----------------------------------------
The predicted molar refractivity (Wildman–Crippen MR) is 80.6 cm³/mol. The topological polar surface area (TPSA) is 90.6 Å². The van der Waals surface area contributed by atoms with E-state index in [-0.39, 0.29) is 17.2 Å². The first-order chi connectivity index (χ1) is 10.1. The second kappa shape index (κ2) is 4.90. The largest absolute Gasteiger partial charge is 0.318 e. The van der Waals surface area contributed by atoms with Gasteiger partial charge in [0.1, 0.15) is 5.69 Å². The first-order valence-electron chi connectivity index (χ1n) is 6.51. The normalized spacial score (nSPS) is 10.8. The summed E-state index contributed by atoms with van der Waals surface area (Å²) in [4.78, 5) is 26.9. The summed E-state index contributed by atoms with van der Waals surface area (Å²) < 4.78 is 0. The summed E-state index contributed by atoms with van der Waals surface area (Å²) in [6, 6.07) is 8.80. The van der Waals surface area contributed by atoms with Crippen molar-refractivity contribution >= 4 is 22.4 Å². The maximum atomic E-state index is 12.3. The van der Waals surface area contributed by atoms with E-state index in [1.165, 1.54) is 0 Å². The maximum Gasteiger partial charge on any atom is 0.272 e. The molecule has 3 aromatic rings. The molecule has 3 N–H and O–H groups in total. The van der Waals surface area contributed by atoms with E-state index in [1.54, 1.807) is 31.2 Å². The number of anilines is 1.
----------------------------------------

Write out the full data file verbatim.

The predicted molar refractivity (Wildman–Crippen MR) is 80.6 cm³/mol. The topological polar surface area (TPSA) is 90.6 Å². The van der Waals surface area contributed by atoms with E-state index in [-0.39, 0.29) is 17.2 Å². The first-order chi connectivity index (χ1) is 10.1. The second kappa shape index (κ2) is 4.90. The largest absolute Gasteiger partial charge is 0.318 e. The van der Waals surface area contributed by atoms with Gasteiger partial charge in [0.1, 0.15) is 5.69 Å². The first-order valence-electron chi connectivity index (χ1n) is 6.51. The normalized spacial score (nSPS) is 10.8. The summed E-state index contributed by atoms with van der Waals surface area (Å²) in [4.78, 5) is 26.9. The summed E-state index contributed by atoms with van der Waals surface area (Å²) < 4.78 is 0. The summed E-state index contributed by atoms with van der Waals surface area (Å²) in [6, 6.07) is 8.80. The van der Waals surface area contributed by atoms with Crippen molar-refractivity contribution >= 4 is 22.4 Å². The maximum atomic E-state index is 12.3. The van der Waals surface area contributed by atoms with E-state index in [1.165, 1.54) is 0 Å². The maximum Gasteiger partial charge on any atom is 0.272 e. The molecule has 3 aromatic rings. The molecule has 3 N–H and O–H groups in total. The van der Waals surface area contributed by atoms with E-state index in [1.54, 1.807) is 31.2 Å². The number of anilines is 1.